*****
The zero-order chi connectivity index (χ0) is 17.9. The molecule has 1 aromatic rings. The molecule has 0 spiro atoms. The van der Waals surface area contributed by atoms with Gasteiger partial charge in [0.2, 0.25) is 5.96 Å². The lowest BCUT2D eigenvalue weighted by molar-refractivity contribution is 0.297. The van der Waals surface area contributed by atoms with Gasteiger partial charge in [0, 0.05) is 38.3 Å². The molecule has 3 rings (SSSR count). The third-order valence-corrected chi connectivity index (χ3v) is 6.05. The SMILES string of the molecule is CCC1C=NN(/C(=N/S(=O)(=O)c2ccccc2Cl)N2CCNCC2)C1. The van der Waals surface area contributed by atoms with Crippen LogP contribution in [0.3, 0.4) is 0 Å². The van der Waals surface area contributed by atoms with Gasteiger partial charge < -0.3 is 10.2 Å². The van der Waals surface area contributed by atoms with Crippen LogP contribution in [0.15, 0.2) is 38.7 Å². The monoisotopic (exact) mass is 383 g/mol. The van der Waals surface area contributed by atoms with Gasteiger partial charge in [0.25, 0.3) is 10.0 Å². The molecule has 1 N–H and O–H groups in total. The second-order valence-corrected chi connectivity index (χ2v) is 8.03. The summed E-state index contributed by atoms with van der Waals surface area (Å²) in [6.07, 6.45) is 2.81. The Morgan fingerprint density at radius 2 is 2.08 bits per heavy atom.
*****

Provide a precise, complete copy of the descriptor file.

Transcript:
The zero-order chi connectivity index (χ0) is 17.9. The molecule has 1 aromatic rings. The molecule has 0 spiro atoms. The van der Waals surface area contributed by atoms with Gasteiger partial charge in [0.2, 0.25) is 5.96 Å². The lowest BCUT2D eigenvalue weighted by molar-refractivity contribution is 0.297. The van der Waals surface area contributed by atoms with Gasteiger partial charge in [0, 0.05) is 38.3 Å². The molecule has 3 rings (SSSR count). The third-order valence-corrected chi connectivity index (χ3v) is 6.05. The SMILES string of the molecule is CCC1C=NN(/C(=N/S(=O)(=O)c2ccccc2Cl)N2CCNCC2)C1. The van der Waals surface area contributed by atoms with Crippen LogP contribution in [0.3, 0.4) is 0 Å². The van der Waals surface area contributed by atoms with Gasteiger partial charge < -0.3 is 10.2 Å². The van der Waals surface area contributed by atoms with Crippen LogP contribution in [0.15, 0.2) is 38.7 Å². The monoisotopic (exact) mass is 383 g/mol. The van der Waals surface area contributed by atoms with Gasteiger partial charge in [0.25, 0.3) is 10.0 Å². The molecule has 1 N–H and O–H groups in total. The second-order valence-corrected chi connectivity index (χ2v) is 8.03. The summed E-state index contributed by atoms with van der Waals surface area (Å²) in [6.07, 6.45) is 2.81. The Morgan fingerprint density at radius 2 is 2.08 bits per heavy atom.